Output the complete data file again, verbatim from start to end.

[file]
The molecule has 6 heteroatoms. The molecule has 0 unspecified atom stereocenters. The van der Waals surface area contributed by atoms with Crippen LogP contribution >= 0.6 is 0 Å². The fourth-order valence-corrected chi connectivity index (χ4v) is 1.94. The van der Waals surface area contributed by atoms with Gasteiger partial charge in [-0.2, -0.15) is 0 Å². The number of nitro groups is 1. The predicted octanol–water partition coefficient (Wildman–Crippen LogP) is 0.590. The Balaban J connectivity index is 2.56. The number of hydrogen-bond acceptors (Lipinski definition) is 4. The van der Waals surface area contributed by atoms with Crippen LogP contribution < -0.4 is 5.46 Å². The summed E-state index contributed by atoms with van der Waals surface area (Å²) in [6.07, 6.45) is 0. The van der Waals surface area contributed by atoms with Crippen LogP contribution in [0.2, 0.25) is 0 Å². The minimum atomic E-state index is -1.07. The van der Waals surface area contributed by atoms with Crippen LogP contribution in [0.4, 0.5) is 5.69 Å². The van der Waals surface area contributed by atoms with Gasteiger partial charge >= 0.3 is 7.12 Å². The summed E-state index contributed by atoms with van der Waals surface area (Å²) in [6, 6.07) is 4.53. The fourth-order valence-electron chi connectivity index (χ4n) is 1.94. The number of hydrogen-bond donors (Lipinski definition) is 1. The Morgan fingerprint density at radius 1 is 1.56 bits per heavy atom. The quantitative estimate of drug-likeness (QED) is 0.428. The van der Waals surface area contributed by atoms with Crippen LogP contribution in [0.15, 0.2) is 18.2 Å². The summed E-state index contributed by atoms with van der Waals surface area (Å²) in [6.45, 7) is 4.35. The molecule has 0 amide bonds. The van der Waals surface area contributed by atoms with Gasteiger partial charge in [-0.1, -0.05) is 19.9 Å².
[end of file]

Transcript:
The molecule has 6 heteroatoms. The molecule has 0 unspecified atom stereocenters. The van der Waals surface area contributed by atoms with Crippen LogP contribution >= 0.6 is 0 Å². The fourth-order valence-corrected chi connectivity index (χ4v) is 1.94. The van der Waals surface area contributed by atoms with Gasteiger partial charge in [-0.2, -0.15) is 0 Å². The number of nitro groups is 1. The predicted octanol–water partition coefficient (Wildman–Crippen LogP) is 0.590. The Balaban J connectivity index is 2.56. The number of hydrogen-bond acceptors (Lipinski definition) is 4. The van der Waals surface area contributed by atoms with Crippen LogP contribution < -0.4 is 5.46 Å². The summed E-state index contributed by atoms with van der Waals surface area (Å²) in [6.07, 6.45) is 0. The van der Waals surface area contributed by atoms with Crippen LogP contribution in [0.2, 0.25) is 0 Å². The minimum atomic E-state index is -1.07. The van der Waals surface area contributed by atoms with Crippen LogP contribution in [0.4, 0.5) is 5.69 Å². The van der Waals surface area contributed by atoms with Gasteiger partial charge >= 0.3 is 7.12 Å². The summed E-state index contributed by atoms with van der Waals surface area (Å²) in [6, 6.07) is 4.53. The fourth-order valence-electron chi connectivity index (χ4n) is 1.94. The number of hydrogen-bond donors (Lipinski definition) is 1. The Morgan fingerprint density at radius 1 is 1.56 bits per heavy atom. The quantitative estimate of drug-likeness (QED) is 0.428. The van der Waals surface area contributed by atoms with Crippen LogP contribution in [0.15, 0.2) is 18.2 Å². The summed E-state index contributed by atoms with van der Waals surface area (Å²) in [6.45, 7) is 4.35. The molecule has 0 amide bonds. The van der Waals surface area contributed by atoms with Gasteiger partial charge in [-0.1, -0.05) is 19.9 Å².